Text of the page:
Public access radio that connects community members to one another and the world
Play Live Radio
Next Up:
0:00
0:00
0:00 0:00
Available On Air Stations
Join KDNK for the Local Legends Lip Sync Battle on Saturday, February 24th at 7 PM. Click here for more information.

Kansas City faces outsized impact of looming government shutdown

AILSA CHANG, HOST:

A government shutdown would spread grief way beyond Washington. Most federal workers live outside the D.C. area. For example, the federal government is the largest employer in greater Kansas City, where about 41,000 people stand to temporarily lose their livelihoods. And as Frank Morris of member station KCUR reports, they're hunkering down.

FRANK MORRIS, BYLINE: Fort Leavenworth, Kan., just north of Kansas City, is where mid-level officers go for basically Army grad school. It looks more like a leafy old university than a military stronghold - that is, once you get past the four to five gates, which are getting another upgrade.

(SOUNDBITE OF METAL CLANKING)

JASON BORTZ: We are primarily a training installation training and developing leaders for the United States Army.

MORRIS: Jason Bortz, public affairs officer here, says all that training comes to an abrupt stop, and this bustling post goes a whole lot quieter Monday if the government sends him and close to 4,000 other civilian staff and professors home.

BORTZ: And while you are sent home or furloughed, you are not allowed to do any work. I can't check my emails. So it literally is, go home, and just wait it out.

MORRIS: Stressful. Bortz and his wife are already cutting back on groceries. He won't get paid during the furlough.

BORTZ: Kind of like COVID. I mean, COVID was an impact, too. And we just - you get through it, and at the end of the day, we'll make it up somehow.

MORRIS: You know what's worse than staying home with no pay? Working with no pay. But that's what active duty soldiers like Captain Benjamin Harney will do in a shutdown. Harney and his wife have four little kids at home. His mother-in-law, 12 hours away in Texas, is standing by to drive up and help. And they've been fortifying their bank account.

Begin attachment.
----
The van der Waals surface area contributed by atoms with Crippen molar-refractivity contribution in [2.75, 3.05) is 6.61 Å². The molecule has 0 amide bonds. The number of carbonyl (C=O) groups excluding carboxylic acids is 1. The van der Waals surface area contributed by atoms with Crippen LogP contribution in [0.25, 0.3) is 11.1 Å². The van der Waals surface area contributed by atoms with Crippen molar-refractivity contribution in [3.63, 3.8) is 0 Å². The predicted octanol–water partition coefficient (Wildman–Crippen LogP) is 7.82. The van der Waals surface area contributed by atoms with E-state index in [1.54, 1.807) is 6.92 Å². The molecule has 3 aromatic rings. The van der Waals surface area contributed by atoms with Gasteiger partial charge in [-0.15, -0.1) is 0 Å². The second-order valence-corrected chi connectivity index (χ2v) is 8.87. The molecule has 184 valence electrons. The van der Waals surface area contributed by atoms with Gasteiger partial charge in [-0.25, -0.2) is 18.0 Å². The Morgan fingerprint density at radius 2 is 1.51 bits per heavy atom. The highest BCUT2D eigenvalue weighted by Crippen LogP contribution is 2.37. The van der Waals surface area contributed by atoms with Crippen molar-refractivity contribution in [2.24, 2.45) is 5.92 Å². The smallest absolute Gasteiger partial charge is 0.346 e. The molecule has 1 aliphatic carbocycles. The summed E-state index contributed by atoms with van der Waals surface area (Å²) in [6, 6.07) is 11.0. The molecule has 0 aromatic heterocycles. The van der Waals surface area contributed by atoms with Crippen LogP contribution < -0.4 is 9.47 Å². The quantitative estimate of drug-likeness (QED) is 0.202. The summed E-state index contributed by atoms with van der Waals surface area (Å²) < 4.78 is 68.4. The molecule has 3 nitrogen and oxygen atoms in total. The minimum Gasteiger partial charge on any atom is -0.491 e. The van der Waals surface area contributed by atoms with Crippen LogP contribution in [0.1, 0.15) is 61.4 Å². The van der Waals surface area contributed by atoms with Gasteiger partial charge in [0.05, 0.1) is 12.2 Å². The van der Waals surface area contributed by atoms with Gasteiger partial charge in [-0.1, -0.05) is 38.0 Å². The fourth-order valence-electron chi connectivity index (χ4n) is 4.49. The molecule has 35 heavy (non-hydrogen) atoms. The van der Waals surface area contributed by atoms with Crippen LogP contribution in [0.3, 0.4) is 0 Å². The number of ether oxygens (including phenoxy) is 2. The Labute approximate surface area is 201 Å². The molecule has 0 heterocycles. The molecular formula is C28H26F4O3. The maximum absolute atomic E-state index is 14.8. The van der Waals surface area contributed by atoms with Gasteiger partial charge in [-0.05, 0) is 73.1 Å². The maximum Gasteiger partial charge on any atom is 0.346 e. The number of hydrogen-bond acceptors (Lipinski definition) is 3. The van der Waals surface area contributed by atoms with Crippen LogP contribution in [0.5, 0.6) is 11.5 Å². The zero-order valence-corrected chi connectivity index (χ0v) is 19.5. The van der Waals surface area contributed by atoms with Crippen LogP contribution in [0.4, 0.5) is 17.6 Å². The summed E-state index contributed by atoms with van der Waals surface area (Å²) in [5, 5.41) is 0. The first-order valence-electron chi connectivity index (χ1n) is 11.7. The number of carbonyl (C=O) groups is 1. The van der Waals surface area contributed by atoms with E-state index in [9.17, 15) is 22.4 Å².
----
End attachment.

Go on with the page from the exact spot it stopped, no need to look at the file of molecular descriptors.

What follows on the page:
BENJAMIN HARNEY: And we have some money put away in savings for rainy day funds. So I will be able to make it for a little bit of time if I'm not being paid. My real concern would be, you know, not every service member is fortunate enough to have that fallback.

MORRIS: The shutdown would stop pay but not demands for payments - cars, food, credit cards, mortgages. Some banks are already marketing low, even zero-interest loans to help military personnel make ends meet through a shutdown.

(SOUNDBITE OF ARCHIVED RECORDING)

AUTOMATED VOICE: If you're calling about Navy Federal's government shutdown loan program, press one.

MORRIS: But federal employees outside the military are less protected. In Kansas City, federal workers are facing what looks to Myrtle Bailey like a lumbering storm about to hit.

MYRTLE BAILEY: It's really time to adult (laughter). It's really time to grow up, put on your big-girl and big-boy panties and adult 'cause this is serious.

MORRIS: Bailey and her husband both wor for the IRS processing center in Kansas City.

BAILEY: We are - exposed is a good word (laughter). But it's not our first rodeo.

MORRIS: Bailey faced down a 35-day partial shutdown almost five years ago and says that now is the time to get resources in order.

BAILEY: This week you should be checking with your church, checking with food banks, checking with things you may not have had to use before.

MORRIS: Bailey, who describes herself as 69 years wonderful, has savings to draw on but not enough to weather a prolonged shutdown. She wishes lawmakers would run the government more like a business, one that can't just not pay its employees. For NPR News, I'm Frank Morris in Kansas City.

(SOUNDBITE OF J. COLE SONG, "FORBIDDEN FRUIT (FEAT. KENDRICK LAMAR)") Transcript provided by NPR, Copyright NPR.

NPR transcripts are created on a rush deadline by an NPR contractor. This text may not be in its final form and may be updated or revised in the future. Accuracy and availability may vary. The authoritative record of NPR’s programming is the audio record.

Frank Morris
Frank Morris has supervised the reporters in KCUR's newsroom since 1999. In addition to his managerial duties, Morris files regularly with National Public Radio. He’s covered everything from tornadoes to tax law for the network, in stories spanning eight states. His work has won dozens of awards, including four national Public Radio News Directors awards (PRNDIs) and several regional Edward R. Murrow awards. In 2012 he was honored to be named "Journalist of the Year" by the Heart of America Press Club.